As It Happens

A drunk tank in Yukon helps birds sober up

In the Yukon, it's drunk bird season. This time of year, people living in the northern territory are known to come across little grey birds called Bohemian waxwings that just can't fly straight. And now the Yukon environment department has set up a place for the birds to dry out.
Bohemian waxwing (Keith Williams)

In the Yukon, it's drunk bird season. This time of year, people living in the northern territory are known to come across little grey birds called Bohemian waxwings that just can't fly straight. And now the Yukon environment department has set up a place for the birds to dry out.

The Bohemian waxwings get intoxicated when the feed on berries that have been through the first frost, creating alcohol, explains Meghan Larivee, one of the government workers in charge of the avian drunk tank.

"The birds do end up flying more erratically than normal," she tells Carol. "They can't coordinate their movements as well, just the same as people ... Usually, their whole beaks are stained with the red of the berries."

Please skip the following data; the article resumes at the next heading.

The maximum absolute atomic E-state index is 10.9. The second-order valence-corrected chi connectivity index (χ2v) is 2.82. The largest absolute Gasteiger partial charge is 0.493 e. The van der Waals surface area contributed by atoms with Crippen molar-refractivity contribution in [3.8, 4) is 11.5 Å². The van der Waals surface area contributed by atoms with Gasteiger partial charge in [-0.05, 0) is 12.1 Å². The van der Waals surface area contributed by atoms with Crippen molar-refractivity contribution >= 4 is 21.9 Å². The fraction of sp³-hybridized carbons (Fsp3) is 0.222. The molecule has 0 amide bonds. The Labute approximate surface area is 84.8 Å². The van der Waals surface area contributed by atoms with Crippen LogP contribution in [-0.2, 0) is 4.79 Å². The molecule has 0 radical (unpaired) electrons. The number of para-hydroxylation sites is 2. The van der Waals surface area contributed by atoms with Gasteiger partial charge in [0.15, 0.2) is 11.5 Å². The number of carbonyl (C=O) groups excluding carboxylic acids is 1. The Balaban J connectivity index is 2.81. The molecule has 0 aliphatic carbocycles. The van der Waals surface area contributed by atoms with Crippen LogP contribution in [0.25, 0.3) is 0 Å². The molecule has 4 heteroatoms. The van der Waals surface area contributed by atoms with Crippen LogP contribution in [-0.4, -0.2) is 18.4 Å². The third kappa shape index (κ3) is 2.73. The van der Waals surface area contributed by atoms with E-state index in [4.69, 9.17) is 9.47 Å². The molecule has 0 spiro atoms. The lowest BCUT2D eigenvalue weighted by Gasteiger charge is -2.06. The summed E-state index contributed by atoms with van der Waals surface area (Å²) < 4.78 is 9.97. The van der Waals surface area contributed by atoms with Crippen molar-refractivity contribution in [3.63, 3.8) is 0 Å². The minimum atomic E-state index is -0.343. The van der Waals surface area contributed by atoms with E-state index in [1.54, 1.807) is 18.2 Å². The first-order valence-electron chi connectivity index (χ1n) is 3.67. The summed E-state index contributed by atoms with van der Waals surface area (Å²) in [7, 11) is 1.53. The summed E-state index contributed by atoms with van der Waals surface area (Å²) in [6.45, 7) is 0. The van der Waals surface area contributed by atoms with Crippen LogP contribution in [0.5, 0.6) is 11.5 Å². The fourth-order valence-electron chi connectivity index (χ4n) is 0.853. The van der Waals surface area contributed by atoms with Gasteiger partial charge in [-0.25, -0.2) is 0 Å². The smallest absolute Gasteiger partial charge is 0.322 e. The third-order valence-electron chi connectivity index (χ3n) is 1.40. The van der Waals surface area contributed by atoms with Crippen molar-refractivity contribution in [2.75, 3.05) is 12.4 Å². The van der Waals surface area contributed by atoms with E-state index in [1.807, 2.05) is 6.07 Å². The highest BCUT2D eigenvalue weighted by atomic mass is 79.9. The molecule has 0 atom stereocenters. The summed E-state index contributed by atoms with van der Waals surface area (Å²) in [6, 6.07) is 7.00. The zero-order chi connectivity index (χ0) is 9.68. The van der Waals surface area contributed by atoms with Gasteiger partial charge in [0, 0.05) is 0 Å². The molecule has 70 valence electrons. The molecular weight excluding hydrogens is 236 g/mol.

The birds then bang into windows and cars and other objects with a reflective surface. They're often hurt and the crashes can even prove fatal. So Ms. Larivee and her colleagues have asked the public to bring in any drunk birds they find.

"Our drunk tank is actually a hamster cage," she says. "We have a little flannel blanket and some water because, of course, they tend to get dehydrated, just like people."

Usually, the birds are released after a few hours. But before they are, they are tested for sobriety.

"We do put them in a line to walk to see if they are stumbling," she says.

Any birds that have lingering injuries are sent for rehab at the Yukon Wildlife Preserve.

So why don't the Bohemian waxwings learn their lesson about alcohol?

"It's just that the benefits outweigh the costs so much for these guys," Ms. Larivee explains. "They're getting a huge amount of calories from these fruit."

now